Monthly Archives: October 2015

The Fallout of Fallen Leaders

This is not the kind of subject I normally tackle, but this particular story has moved me more than most of the high-profile cases of sexual offenders that have hit the headlines in recent years, because of my (indirect) personal knowledge of the perpetrator:

“Retired bishop Peter Ball – who has been jailed for 32 months after admitting abusing 18 young men across 20 years – was a sadistic sexual predator who groomed, controlled and abused his victims, one of whom ended up taking his own life.” (BBC News)

I never met Peter Ball but, as a young, new Christian in the late 1980s, I was a little awed by the descriptions I heard of the then Bishop of Lewes. In 1987, after returning to England having found Christian faith while living on the road, I started attending a church in Lewes, where people spoke admiringly of the way Ball would take young men under his wing, to learn and benefit from the monastic community way of life. It was even suggested that it might be something I’d consider.

Also around this time, I heard Adrian Plass speak, I read some of his books, and to this day I remain a fan of his writing and humour. Adrian, who had had been somewhat disillusioned with superficial aspects of Christianity, spent some time working with Peter Ball on the late-night religious programme Company and found Ball to be a breath of fresh air with his joyful, profound and yet down-to-earth spirituality.

“Whatever [Peter] touches seems to sparkle. He even makes me fizz a bit,” wrote Plass (who is not someone to be easily impressed or taken in by Christian showmanship or fakery) in 1986, in the autobiographical The Growing Up Pains of Adrian Plass.

For me, living and church-ing in Lewes in the late ‘80s, the name Peter Ball was held with deep affection and respect among the Anglican church community.

Although I never met the man, I felt like I almost knew him and felt sure I would have liked him and enjoyed learning from him.

So the news emerging this year about the long catalogue of sexual abuse by Ball towards 18 young men over 20 years (including this period in the ‘80s) comes as a massive shock. In fact, I was somewhat in disbelief until Ball admitted the charges.

When asked whether he’d come to terms with his vow of celibacy, Plass recounts in The Growing Up Pains (1986) that Ball looked at him for a moment, his eyes twinkling, and replied, “Adrian, as I’ve already told you, God loves me extravagantly. I’m not just a celibate. I’m an extravagant celibate!”

Questions arise within my mind, like:

Could this apparently deeply spiritual man with such a love for God really have been simply “using religion as a cloak behind which to carry out his grooming activity in order to satisfy his sexual interest and desire for young men,” as claimed by Det Ch Insp Carwyn Hughes, from Sussex Police?

Or was he a genuinely spiritual man blighted by a dark, hidden addiction that plagued his conscience?

Some would say it matters little either way; that his behaviour, abusing the trust of these young men, preying on the vulnerable, is without excuse. And that the former inaction by the Church of England, as with other institutions over previous decades, is intolerable. I can’t argue with either of those sentiments.

What I’m left with, though, is a sense of incredulity; a need to understand.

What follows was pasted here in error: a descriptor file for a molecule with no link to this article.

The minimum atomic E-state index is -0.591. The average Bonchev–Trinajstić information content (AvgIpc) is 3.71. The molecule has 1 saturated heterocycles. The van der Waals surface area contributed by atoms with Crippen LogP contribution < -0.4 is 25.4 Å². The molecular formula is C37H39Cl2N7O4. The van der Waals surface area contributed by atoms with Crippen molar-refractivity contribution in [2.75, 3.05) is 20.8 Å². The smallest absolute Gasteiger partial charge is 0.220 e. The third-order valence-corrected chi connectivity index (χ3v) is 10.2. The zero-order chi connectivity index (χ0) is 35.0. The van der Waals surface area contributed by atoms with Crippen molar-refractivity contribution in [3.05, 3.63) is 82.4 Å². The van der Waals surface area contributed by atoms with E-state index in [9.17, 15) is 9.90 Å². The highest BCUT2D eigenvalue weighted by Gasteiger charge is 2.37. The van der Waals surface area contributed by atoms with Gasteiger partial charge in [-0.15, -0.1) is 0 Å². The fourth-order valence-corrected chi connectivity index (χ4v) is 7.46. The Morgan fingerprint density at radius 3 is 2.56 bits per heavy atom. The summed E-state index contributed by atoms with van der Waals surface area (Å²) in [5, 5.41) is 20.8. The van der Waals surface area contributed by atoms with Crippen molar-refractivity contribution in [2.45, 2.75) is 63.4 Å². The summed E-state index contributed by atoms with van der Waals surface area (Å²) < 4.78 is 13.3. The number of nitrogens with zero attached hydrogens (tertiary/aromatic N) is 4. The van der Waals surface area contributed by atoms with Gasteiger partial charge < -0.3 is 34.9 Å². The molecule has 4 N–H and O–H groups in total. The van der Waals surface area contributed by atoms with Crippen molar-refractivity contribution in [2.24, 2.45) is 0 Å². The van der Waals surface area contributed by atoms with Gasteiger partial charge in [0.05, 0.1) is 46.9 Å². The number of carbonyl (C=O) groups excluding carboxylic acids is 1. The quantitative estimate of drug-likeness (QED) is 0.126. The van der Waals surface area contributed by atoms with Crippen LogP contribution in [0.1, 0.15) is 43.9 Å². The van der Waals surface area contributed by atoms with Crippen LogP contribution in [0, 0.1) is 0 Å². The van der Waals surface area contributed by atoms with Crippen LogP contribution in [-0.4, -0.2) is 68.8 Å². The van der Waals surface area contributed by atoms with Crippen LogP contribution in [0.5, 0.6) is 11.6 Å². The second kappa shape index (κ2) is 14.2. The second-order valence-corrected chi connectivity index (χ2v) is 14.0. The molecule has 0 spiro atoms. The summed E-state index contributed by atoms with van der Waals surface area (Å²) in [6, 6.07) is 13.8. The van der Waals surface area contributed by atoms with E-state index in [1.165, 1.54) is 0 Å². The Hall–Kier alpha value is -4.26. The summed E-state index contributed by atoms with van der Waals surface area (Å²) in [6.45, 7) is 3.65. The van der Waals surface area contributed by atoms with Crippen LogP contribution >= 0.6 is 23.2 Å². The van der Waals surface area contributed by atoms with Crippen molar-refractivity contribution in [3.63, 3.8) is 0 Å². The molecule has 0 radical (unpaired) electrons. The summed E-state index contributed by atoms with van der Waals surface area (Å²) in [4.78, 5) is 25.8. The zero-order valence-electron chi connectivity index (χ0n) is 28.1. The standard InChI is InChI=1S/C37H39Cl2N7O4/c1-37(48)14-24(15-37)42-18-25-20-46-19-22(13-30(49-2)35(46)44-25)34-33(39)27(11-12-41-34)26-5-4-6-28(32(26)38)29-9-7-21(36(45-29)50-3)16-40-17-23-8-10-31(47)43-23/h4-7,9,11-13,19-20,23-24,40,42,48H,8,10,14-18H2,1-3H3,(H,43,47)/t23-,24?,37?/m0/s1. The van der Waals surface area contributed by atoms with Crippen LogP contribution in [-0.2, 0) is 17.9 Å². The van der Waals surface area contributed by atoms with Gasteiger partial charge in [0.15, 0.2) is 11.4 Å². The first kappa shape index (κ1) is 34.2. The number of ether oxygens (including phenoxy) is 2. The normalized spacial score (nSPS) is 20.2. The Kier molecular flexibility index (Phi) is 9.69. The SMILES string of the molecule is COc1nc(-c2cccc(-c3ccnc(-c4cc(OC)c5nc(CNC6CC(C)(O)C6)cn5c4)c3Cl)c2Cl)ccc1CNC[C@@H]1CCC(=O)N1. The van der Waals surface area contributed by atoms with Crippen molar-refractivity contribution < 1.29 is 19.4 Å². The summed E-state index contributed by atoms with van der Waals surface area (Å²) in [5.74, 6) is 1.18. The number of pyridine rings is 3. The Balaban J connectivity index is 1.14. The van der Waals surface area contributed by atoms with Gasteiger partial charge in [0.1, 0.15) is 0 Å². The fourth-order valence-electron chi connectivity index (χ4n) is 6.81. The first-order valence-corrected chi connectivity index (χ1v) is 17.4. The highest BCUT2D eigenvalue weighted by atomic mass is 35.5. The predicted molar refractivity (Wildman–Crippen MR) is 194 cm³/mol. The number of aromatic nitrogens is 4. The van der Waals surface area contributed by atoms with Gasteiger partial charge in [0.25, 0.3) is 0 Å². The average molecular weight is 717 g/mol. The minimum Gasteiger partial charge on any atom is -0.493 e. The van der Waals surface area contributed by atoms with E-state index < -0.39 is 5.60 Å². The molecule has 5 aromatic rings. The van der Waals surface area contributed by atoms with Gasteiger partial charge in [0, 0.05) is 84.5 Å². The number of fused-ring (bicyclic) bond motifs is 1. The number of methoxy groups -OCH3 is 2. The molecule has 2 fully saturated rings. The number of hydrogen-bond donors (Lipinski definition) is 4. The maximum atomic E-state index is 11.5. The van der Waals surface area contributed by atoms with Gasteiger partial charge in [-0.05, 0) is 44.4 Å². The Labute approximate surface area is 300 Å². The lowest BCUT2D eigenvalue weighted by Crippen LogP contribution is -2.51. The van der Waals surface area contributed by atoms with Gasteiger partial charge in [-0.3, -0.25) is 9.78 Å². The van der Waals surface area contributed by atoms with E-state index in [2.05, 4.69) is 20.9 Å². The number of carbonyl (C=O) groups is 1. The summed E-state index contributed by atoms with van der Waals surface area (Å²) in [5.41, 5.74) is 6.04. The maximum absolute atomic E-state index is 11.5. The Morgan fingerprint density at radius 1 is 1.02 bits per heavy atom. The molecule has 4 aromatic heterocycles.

And I’m left with questions and thoughts about how revelations like these impact on young people and others pursuing faith and spirituality today and in the future. Will they, and should they, treat all church leaders with suspicion and cynicism?

“Don’t follow leaders,” sang Bob Dylan in Subterranean Homesick Blues. Is he right, perhaps?

My own conversion to Christ took place in isolation from church or institution. There were Christian people along the way, like the painter / decorator Ray Galloway in Portland, Oregon, who influenced me and played a part in my move from atheism to faith in God. But it was primarily a revolution that took place between me and God. My experiences out on the road and my inner thought processes left me convinced that there was a God who created the Universe and cared for me. I never attended church during that period, until after my conversion.

In fact, all the significant transformational moments in my life have taken place in solitude, rather than in church or through the means of leaders. I guess that’s the way my personality works. It doesn’t mean I’m any better or worse than someone else who tends to grow in their spiritual life through the influence of others, but it does have its advantages.

It means that my faith in Jesus doesn’t tend to be dampened by the inevitable disillusionment that comes to probably every Christian when it comes to churches, religious systems and leaders.

After all, there will always be fallen idols, disgraced leaders and disagreements.

My hope and prayer for others budding in faith in Christ is that, however we’re made – whether introverts like me who have our big moments alone, or others who gain strength and growth through interactions with others – we would hold our estimation for leaders lightly, and keep the eyes of our hearts fixed on Jesus, who alone is found to be fully trustworthy. In fact, the Bible itself often counsels not to trust ultimately in people but in God alone.

Ironically, Plass describes Ball himself as the initiator of his understanding that “Christianity is not about systems and God but about individual people, and the relationship they build through raw, prolonged contact with a creator who is genuinely and warmly interested in them. Peter is a man who has real discipline, a real prayer life and a real joy. He is one of the small group of people I know who has gained his experience of God from God” (italics mine).

Whatever the truth about Ball, it seems that the impression gained, the lesson learned, by Adrian Plass is perfectly pertinent to these tragic revelations:

That there is absolutely no substitute for our own individual journey with God, for spending time alone with him, and growing directly in our own consciousness of his compassion and wisdom.

Leaders, systems and even theologies rise and fall, and we need that deep, personal, inner walk with Jesus that ultimately nothing can take away.

And as my heart goes out to those who tragically suffered the abuse of this bishop, I’m somewhat relieved that I never took up that suggestion of living with and learning from Peter Ball.

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(Wondering what this blog is all about, and who A Child of Grace is? Please read my About page. Thanks! Roger Nuttall)

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Life, The Universe and Roses

“The Universe provided for me” said a friend to me the other day. “Hmm”, I thought, “how do I respond to this?” Because of course, being a budding writer and left-brain dominant (not that there is such a thing, really), I think in coherent phrases rather than just abstract concepts, but that’s not important….